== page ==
I used to do quite a bit of modern, historic, and theatrical fencing/swordsmanship. The preferred blade type at the time was the "schlager" blades, though I know I'm screwing the spelling.

They were high quality, had a high spring tension, and would stand up to most anything. They featured the wider tangs that Richard spoke of.

A lot of companies would use the double-wide epee or "musketeer" blades. I would strongly advise against this. They break quite easily when hit "wrong", though make a really cool sound when they do. Not cool enough to counter the danger involved with a foot long piece of jagged metal flying through the air though.

There may be better technologies out there. Always think safety. Try and find someone proficient in western swordsmanship, the oriental styles are just different.
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Old December 14th, 2005, 06:29 PM   #12
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http://www.knightsedge.com/stage-steel-swords.htm

(They also have rapiers that currently aren't posted on the website.)
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Old December 15th, 2005, 11:42 AM   #13
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Yes, do what Richard says. I was a competition fencer and even competition weapons can kill with an equipment malfuntion (As a judge, it was also our job to halt the action when we saw it happen.)

And yes, competitive fencers make fun of the theaterical fencers. I could have taken Darth Vader in his first presentation of the blade with a cut to his arm. He left it SOOOOO open ;)

Oh, cannot rememeber the movie, but I do remember seeing some B-grade movie that used competition sabers.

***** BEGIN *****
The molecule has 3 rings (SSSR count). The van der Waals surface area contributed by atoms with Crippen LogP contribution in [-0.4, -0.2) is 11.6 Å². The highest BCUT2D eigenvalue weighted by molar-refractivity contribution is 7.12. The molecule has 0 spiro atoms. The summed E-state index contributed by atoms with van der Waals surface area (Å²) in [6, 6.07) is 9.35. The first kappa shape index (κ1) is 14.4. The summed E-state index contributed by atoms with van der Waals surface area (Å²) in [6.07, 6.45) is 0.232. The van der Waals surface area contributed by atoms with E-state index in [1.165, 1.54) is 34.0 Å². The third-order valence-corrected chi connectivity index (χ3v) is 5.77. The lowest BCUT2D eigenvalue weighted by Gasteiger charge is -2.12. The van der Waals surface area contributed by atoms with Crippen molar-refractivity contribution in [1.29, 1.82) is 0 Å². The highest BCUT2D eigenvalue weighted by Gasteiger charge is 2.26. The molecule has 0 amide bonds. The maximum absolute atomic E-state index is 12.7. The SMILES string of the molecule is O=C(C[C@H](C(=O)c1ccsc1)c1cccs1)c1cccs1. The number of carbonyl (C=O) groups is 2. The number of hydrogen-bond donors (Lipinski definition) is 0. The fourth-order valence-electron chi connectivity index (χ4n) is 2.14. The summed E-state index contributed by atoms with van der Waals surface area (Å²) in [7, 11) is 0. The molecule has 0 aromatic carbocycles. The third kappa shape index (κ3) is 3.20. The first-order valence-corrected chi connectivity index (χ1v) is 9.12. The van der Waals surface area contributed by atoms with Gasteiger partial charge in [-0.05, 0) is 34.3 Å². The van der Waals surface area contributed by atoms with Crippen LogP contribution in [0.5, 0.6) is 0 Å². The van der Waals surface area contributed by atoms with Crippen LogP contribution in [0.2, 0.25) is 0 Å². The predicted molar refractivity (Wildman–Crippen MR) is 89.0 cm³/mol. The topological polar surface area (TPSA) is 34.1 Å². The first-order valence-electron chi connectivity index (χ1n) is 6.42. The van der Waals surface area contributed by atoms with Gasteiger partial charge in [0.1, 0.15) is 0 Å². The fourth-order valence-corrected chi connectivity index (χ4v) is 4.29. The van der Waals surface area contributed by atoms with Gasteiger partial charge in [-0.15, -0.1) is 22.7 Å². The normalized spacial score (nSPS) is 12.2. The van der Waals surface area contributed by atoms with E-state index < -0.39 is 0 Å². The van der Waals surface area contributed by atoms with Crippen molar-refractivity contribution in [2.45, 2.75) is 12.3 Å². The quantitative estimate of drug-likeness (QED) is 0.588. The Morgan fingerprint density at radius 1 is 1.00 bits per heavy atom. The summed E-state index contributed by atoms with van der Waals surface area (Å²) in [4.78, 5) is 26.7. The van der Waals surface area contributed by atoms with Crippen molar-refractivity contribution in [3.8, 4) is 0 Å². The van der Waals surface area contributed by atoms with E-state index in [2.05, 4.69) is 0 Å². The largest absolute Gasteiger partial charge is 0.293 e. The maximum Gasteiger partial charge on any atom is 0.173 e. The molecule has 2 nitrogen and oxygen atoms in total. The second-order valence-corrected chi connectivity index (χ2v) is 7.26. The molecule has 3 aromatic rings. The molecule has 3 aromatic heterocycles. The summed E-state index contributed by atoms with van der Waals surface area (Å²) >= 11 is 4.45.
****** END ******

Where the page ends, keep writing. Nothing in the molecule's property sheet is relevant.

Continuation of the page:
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Old December 15th, 2005, 03:30 PM   #14
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With those latex swords from: http://www.latex-weaponry.com/index....FQo6GAodDE6nOw, do they look very realistic? I heard they are very thick, so do they look fake? Do they have a luster to them or do they look dull?
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Old December 15th, 2005, 03:58 PM   #15
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Drew,

They are suitable only for 'long shots' which is what I said in my post. They are pretty fair representations, especially the broadsword or medieval weapons. They ARE thick. They are designed for unchoreographed 'combat' without armor on. But they do look pretty good. The 'silver' is kind of shiny. Some of the broadswords go for about 70 dollars I think.

NO, they wouldn't look good in close up.

Drew. That's it. That's the information you are going to get. Real combat worthy swords are expensive. Cheap presentation swords are dangerous. Moderately priced 'foam' weapons will not hold up to a closeup on camera, but are very safe.

Find an experienced fight choreographer to help you. Stage combat is serious business.